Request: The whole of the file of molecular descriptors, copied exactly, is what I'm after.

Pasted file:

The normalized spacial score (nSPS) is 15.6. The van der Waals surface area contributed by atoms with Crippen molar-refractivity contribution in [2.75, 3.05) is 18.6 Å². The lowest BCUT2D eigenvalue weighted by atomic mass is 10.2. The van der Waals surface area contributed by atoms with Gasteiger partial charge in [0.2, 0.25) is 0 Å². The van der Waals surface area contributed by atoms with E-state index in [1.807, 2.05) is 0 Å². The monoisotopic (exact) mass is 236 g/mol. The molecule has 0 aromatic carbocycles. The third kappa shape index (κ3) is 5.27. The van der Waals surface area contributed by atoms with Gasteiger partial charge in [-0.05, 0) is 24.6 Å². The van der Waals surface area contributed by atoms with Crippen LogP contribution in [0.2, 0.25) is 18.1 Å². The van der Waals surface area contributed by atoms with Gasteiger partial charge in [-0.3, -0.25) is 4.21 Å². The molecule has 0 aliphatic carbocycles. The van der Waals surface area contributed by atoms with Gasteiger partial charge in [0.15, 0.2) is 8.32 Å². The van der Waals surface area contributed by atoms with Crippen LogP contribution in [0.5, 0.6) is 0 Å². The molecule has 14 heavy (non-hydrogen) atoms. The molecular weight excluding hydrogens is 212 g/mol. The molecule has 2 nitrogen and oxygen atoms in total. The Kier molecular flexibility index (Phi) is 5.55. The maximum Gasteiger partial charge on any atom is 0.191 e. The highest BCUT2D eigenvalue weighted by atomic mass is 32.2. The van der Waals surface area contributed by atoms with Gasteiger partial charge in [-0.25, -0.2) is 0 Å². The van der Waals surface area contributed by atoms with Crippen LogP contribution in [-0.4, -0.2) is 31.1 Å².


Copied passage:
The normalized spacial score (nSPS) is 15.6. The van der Waals surface area contributed by atoms with Crippen molar-refractivity contribution in [2.75, 3.05) is 18.6 Å². The lowest BCUT2D eigenvalue weighted by atomic mass is 10.2. The van der Waals surface area contributed by atoms with Gasteiger partial charge in [0.2, 0.25) is 0 Å². The van der Waals surface area contributed by atoms with E-state index in [1.807, 2.05) is 0 Å². The monoisotopic (exact) mass is 236 g/mol. The molecule has 0 aromatic carbocycles. The third kappa shape index (κ3) is 5.27. The van der Waals surface area contributed by atoms with Gasteiger partial charge in [-0.05, 0) is 24.6 Å². The van der Waals surface area contributed by atoms with Crippen LogP contribution in [0.2, 0.25) is 18.1 Å². The van der Waals surface area contributed by atoms with Gasteiger partial charge in [-0.3, -0.25) is 4.21 Å². The molecule has 0 aliphatic carbocycles. The van der Waals surface area contributed by atoms with Gasteiger partial charge in [0.15, 0.2) is 8.32 Å². The van der Waals surface area contributed by atoms with Crippen LogP contribution in [0.5, 0.6) is 0 Å². The molecule has 14 heavy (non-hydrogen) atoms. The molecular weight excluding hydrogens is 212 g/mol. The molecule has 2 nitrogen and oxygen atoms in total. The Kier molecular flexibility index (Phi) is 5.55. The maximum Gasteiger partial charge on any atom is 0.191 e. The highest BCUT2D eigenvalue weighted by atomic mass is 32.2. The van der Waals surface area contributed by atoms with Gasteiger partial charge in [-0.25, -0.2) is 0 Å². The van der Waals surface area contributed by atoms with Crippen LogP contribution in [-0.4, -0.2) is 31.1 Å².